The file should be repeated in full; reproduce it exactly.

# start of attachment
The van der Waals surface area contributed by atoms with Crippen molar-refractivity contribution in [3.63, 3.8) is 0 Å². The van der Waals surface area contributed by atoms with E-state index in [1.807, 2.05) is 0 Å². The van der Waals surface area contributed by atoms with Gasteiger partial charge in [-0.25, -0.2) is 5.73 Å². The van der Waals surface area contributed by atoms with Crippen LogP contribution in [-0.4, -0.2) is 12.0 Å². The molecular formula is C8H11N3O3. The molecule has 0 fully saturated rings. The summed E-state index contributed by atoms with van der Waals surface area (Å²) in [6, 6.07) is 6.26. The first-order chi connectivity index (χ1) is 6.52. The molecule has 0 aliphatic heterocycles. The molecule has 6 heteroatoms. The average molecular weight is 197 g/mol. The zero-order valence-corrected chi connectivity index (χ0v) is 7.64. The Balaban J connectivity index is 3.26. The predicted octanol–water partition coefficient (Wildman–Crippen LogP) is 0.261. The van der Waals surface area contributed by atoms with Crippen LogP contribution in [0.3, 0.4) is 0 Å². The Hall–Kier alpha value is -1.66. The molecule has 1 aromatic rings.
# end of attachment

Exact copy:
The van der Waals surface area contributed by atoms with Crippen molar-refractivity contribution in [3.63, 3.8) is 0 Å². The van der Waals surface area contributed by atoms with E-state index in [1.807, 2.05) is 0 Å². The van der Waals surface area contributed by atoms with Gasteiger partial charge in [-0.25, -0.2) is 5.73 Å². The van der Waals surface area contributed by atoms with Crippen LogP contribution in [-0.4, -0.2) is 12.0 Å². The molecular formula is C8H11N3O3. The molecule has 0 fully saturated rings. The summed E-state index contributed by atoms with van der Waals surface area (Å²) in [6, 6.07) is 6.26. The first-order chi connectivity index (χ1) is 6.52. The molecule has 0 aliphatic heterocycles. The molecule has 6 heteroatoms. The average molecular weight is 197 g/mol. The zero-order valence-corrected chi connectivity index (χ0v) is 7.64. The Balaban J connectivity index is 3.26. The predicted octanol–water partition coefficient (Wildman–Crippen LogP) is 0.261. The van der Waals surface area contributed by atoms with Crippen LogP contribution in [0.3, 0.4) is 0 Å². The Hall–Kier alpha value is -1.66. The molecule has 1 aromatic rings.